Men and women with type 2 diabetes may face a significantly higher risk of developing Parkinson's disease later in life, new British research suggests.
Blood transfusions around the time of surgery may raise your risk for dangerous blood clots, researchers say.
Eating a Mediterranean diet rich in healthy fats from olive oil and nuts provides better protection against heart attack and stroke than a low-fat diet, a new Spanish trial has shown.
Federal, state and local health officials are investigating a salmonella outbreak linked to fruit salad mixes that has sickened 60 people in five U.S. states.
After briefly leveling off, the U.S. obesity rate may be climbing again, according to a preliminary study.
Drugs taken by more than one-third of U.S. adults have depression as a possible side effect, a new study reveals.
Service dogs may help reduce levels of the stress hormone cortisol in military veterans who have post-traumatic stress disorder (PTSD), a new study finds.
Many teens and young adults in the United States -- particularly women and girls -- are physically inactive, a new study reveals.
More good news for coffee lovers: Having three or more cups of "joe" each day may help ward off serious liver ailments, new research suggests.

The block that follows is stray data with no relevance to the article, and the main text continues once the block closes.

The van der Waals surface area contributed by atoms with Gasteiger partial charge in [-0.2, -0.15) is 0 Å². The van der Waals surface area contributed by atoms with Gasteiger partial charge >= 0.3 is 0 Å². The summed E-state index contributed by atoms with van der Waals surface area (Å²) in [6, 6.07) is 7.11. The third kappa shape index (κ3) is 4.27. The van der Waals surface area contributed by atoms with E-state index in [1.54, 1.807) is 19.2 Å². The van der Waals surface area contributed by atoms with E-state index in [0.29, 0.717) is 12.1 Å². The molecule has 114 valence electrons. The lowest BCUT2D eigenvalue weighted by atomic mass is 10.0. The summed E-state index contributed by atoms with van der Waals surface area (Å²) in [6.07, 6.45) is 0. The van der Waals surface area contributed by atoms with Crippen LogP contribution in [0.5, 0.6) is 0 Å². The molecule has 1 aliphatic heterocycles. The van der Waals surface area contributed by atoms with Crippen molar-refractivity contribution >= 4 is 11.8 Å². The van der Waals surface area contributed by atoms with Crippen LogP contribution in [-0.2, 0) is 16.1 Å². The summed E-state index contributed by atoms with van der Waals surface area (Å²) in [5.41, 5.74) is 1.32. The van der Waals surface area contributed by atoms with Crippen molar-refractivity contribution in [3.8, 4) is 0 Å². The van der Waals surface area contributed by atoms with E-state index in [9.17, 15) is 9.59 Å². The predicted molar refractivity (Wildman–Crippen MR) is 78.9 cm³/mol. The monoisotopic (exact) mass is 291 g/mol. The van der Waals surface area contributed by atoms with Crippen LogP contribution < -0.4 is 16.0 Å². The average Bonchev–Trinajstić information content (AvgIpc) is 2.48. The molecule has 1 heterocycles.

Researchers have developed a blood test that can predict a pregnant woman's risk of preterm delivery with up to 80 percent accuracy.
Having health insurance is essential, especially for catastrophic situations. But it's important to choose a plan carefully because your costs can go well beyond the monthly premium
Children with autism are more likely to also have a food, respiratory or skin allergy, new research suggests.
You're probably familiar with the stereotypes about people who wear glasses -- these folks are studious and spend a lot of time indoors with their noses in a book.
Parents should choose to have their children get the flu shot in the fall instead of the nasal spray flu vaccine, pediatricians say.
It's important to recognize signs of depression in yourself or a loved one, including a child, and to get help from a doctor
Eight million people in less-developed countries die needlessly each year, and that loss of life strips $6 trillion from the economies of those nations, new research calculates.
Vegan diets are hard for many people to stick with long-term, but studies show that this way of eating can translate to weight loss.
An experimental HIV vaccine protected animals from dozens of strains of HIV. And a human trial of the vaccine is expected to begin in the second half of 2019, according to U.S. researchers.
Millions of Americans may be getting the wrong treatment to prevent a heart attack or stroke, a new study suggests.
Many migraine sufferers skip recommended behavioral treatments, such as stress management and talk therapy, a new study finds.
Genetic blood testing is showing potential as a means of catching some early stage cancers, researchers are reporting.
With this year's terrible flu season a fresh memory, a new study finds that more U.S. hospitals are requiring staffers to get flu shots, but VA hospitals lag behind.
Obese women who have been healthy for decades may still be on the path to heart problems, a new study suggests.